first_imgShare Facebook Twitter Google + LinkedIn Pinterest I am actually in a sprayer right now spraying a field we just got done planting. There is some drizzle moving in so I think we will be done for a little while anyway.We got about a third of the corn in prior to today. We hadn’t run for about a week and a half there until last night when we fired up at midnight. We got 120 acres of corn in last night. We are just shy of about a third of our beans in.We are feeling pretty good about our progress. I was getting nervous when it got down to 40 degrees at night two or three days after we got it in the ground. The crops are waiting for some warm weather to explode, but they are still growing. We need some nice 70-degree days to get everything to pop at the same time. Everything is treated. I am sleeping well at night knowing the seed is treated. We are just waiting on some sunshine now.We do not have anything you can row yet. We planted the first corn on April 26 and 27 and those cold nights have been holding it down. I would say with as many cold nights as we had, there could be some uniformity issues. They are calling for low 70s here and a half-inch to an inch of rain in the next few days. That should be good for the stuff that is in the ground.I would say if we got two or three good drying days we could get back in. Close to Paulding we are a little ahead of the game but over by the Indiana line we are about on par with most of the neighbors.The wheat looks beautiful. It seems to have taken the nitrogen really well. It is nice and green and growing strong. I am optimistic about the wheat.last_img read more

How I Moved From Residential Construction into the Commercial Market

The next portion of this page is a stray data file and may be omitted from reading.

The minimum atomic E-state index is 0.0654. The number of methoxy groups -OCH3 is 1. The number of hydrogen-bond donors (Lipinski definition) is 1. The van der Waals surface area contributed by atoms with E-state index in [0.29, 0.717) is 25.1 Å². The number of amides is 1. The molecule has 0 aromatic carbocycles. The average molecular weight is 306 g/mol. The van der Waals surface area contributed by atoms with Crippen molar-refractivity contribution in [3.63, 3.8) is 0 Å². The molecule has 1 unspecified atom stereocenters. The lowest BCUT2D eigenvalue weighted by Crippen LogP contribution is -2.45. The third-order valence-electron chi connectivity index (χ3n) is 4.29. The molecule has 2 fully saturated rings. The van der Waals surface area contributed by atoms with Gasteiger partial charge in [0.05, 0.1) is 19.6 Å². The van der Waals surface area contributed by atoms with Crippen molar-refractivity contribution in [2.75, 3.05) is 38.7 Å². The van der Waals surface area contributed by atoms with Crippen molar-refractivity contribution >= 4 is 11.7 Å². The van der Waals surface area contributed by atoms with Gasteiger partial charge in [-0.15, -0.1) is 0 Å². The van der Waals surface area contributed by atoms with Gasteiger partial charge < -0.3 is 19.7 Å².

first_imgI started my foray into the construction business in the early 1980s. After a stint as a sculptor’s apprentice and assistant, I opted for what I hoped would be a more stable life for my young family.I had been raised in construction. My father, grandfather, and uncles were all in construction. I picked up a hammer at an early age and was, with my father’s patience and guiding hand, fairly skilled in carpentry by the end of my high school years.I worked my way through college as a framer and developed proficiency in cabinetmaking and fine carpentry by my mid-twenties. I had always wanted to have my own business. Construction was a natural choice for me.I started out as a member of a small builder’s co-op that evolved into a partnership. In the ’80s, we built a couple of high-performance passive solar homes each year. We experimented with a number of strategies. The book Building for Energy Independence: Sun/Earth Buffering and Superinsulation was our Bible. RELATED ARTICLES Solar Versus Superinsulation: A 30-Year-Old Debate Multifamily Construction is Good News for Green BuildingMy Forays Into Multifamily Affordable HousingInsulating an Old Brick Dormitory Multifamily Green Building Certification Still Has IssuesMultifamily Passivhaus Project Starts in OregonA Multifamily Greening in HarlemA Net-Zero Multifamily Project in Seattle Green Multifamily Projects in the Neighborhood Stabilization ProgramOnion Flats’ Big Multifamily Passivhaus PlanA Passivhaus Take on Multifamily Moving into a different worldThe commercial building world is quite different from the residential market. The expectations are different. The stakes are higher, as the buildings are larger and the occupants present many variables. After taking a close look at our internal operations, I realized there would be significant benefits to formalizing our systems of communication and project administration.The next step in my professional evolution was to set a goal for building high-performance buildings on a commercial scale. The following step was to understand that there was a lot that I didn’t know about running a commercial construction management company. After realizing what I didn’t know, I set myself on a course of study to learn the things I needed to know to attain that goal.I committed myself, with my family’s support, to a course of study that vastly improved my chance of success in this new venture.I’ve summarized the key steps in my journey in hopes that they may prove useful to others in our community. Michael Bruss was the founder and president of Bruss Construction and Integrated Building Energy Associates. He is the owner of Bruss Project Management. This post was originally published at NESEA’s website. Ultimately, we moved toward strategies of superinsulation and airtightness and away from the hassles associated with sloped glass and movable insulation. After learning of Joe Lstiburek’s work, we quickly realized the Canadians were a lot smarter about building performance than we were. We started trying out various insulation and air-sealing strategies that were prevalent at the time.We were a small outfit of trusted tradespeople with a steady flow of decent work through the 80s. As I was challenging myself to have a positive impact on the environment, I did the math and recognized that we could have a bigger impact if we applied the same concepts to larger commercial buildings. Since this decision, I have had the good fortune to build and renovate close to one million square feet of high-performance building projects. Challenges and rewardsWorking with a strong design team to complete a quality high-performance building project with a process involving innovation and openness is a very rewarding experience. As I look back on the projects over the years, I recount the challenges and opportunities we encountered along the way and I find that the most successful projects all had a number of team members from the NESEA community. It is here that I find a supportive community that challenges me to reach for a better future. I needed a new kind of educationIn addition to reading every book I could find about commercial construction project management, I enrolled in the Graduate Certificate in Construction Management program at Northeastern University. This commitment to three years of night school – while running a small business and raising two active kids – gave me a number of things that I needed to succeed as a commercial contractor.I already had the technical knowledge and a passion for constructing quality buildings. What I needed was the discipline and administrative consistency of recognized industry standards to be able to deliver a project in the commercial and institutional marketplace. The education I pursued gave me the knowledge and background to develop a construction management process that was designed to deliver innovative high-performance building projects.I tested my newly developed process with a great team of building performance gurus, including Stu White and Marc Rosenbaum, in 2001 on the first LEED Gold commercial building project built in New England.I relied upon several folks from the Northeast Sustainable Energy Association community, including Marc, James Petersen, Bruce Coldham, and Tom Hartman, who were always willing to take the time to discuss how to better deliver a quality building project. These conversations were often less about where to put the air barriers and more about how to motivate tradespeople to care about actual results.I needed to redevelop my team building and communication skills. Recognizing that institutional projects often required me to work with several “owners,” all of whom had different interests and agendas, I soon understood that these skills were essential. We were no longer working with couples who owned residential buildings; working with married partners has its own complexities. Often in an institutional project, the “owner” consisted of the heads of schools, directors of facilities, faculty members, directors of development, and business managers – all on one team!last_img read more